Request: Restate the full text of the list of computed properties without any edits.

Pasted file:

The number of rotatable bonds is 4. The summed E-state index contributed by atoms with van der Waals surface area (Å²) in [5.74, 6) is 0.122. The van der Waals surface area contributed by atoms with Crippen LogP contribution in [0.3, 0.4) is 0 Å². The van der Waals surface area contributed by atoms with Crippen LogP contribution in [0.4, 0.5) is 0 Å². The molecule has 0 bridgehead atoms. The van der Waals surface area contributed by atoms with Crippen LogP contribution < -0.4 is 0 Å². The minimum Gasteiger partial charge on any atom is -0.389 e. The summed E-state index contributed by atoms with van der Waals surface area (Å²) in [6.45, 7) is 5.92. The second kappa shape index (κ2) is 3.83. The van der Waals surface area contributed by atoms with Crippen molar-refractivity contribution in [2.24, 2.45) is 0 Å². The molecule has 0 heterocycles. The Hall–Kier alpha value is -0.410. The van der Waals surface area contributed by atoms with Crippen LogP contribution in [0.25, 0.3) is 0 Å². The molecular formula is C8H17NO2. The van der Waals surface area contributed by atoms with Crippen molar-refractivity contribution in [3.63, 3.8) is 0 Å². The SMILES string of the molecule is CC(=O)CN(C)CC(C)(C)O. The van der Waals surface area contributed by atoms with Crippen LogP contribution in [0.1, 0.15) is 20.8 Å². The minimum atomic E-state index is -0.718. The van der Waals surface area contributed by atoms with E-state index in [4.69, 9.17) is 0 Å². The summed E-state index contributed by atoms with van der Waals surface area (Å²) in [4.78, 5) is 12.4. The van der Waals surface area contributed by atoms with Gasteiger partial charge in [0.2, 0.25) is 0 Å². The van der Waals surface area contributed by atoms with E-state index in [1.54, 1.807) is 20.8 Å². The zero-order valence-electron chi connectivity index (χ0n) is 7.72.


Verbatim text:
The number of rotatable bonds is 4. The summed E-state index contributed by atoms with van der Waals surface area (Å²) in [5.74, 6) is 0.122. The van der Waals surface area contributed by atoms with Crippen LogP contribution in [0.3, 0.4) is 0 Å². The van der Waals surface area contributed by atoms with Crippen LogP contribution in [0.4, 0.5) is 0 Å². The molecule has 0 bridgehead atoms. The van der Waals surface area contributed by atoms with Crippen LogP contribution < -0.4 is 0 Å². The minimum Gasteiger partial charge on any atom is -0.389 e. The summed E-state index contributed by atoms with van der Waals surface area (Å²) in [6.45, 7) is 5.92. The second kappa shape index (κ2) is 3.83. The van der Waals surface area contributed by atoms with Crippen molar-refractivity contribution in [2.24, 2.45) is 0 Å². The molecule has 0 heterocycles. The Hall–Kier alpha value is -0.410. The van der Waals surface area contributed by atoms with Crippen LogP contribution in [0.25, 0.3) is 0 Å². The molecular formula is C8H17NO2. The van der Waals surface area contributed by atoms with Crippen molar-refractivity contribution in [3.63, 3.8) is 0 Å². The SMILES string of the molecule is CC(=O)CN(C)CC(C)(C)O. The van der Waals surface area contributed by atoms with Crippen LogP contribution in [0.1, 0.15) is 20.8 Å². The minimum atomic E-state index is -0.718. The van der Waals surface area contributed by atoms with E-state index in [4.69, 9.17) is 0 Å². The summed E-state index contributed by atoms with van der Waals surface area (Å²) in [4.78, 5) is 12.4. The van der Waals surface area contributed by atoms with Gasteiger partial charge in [0.2, 0.25) is 0 Å². The van der Waals surface area contributed by atoms with E-state index in [1.54, 1.807) is 20.8 Å². The zero-order valence-electron chi connectivity index (χ0n) is 7.72.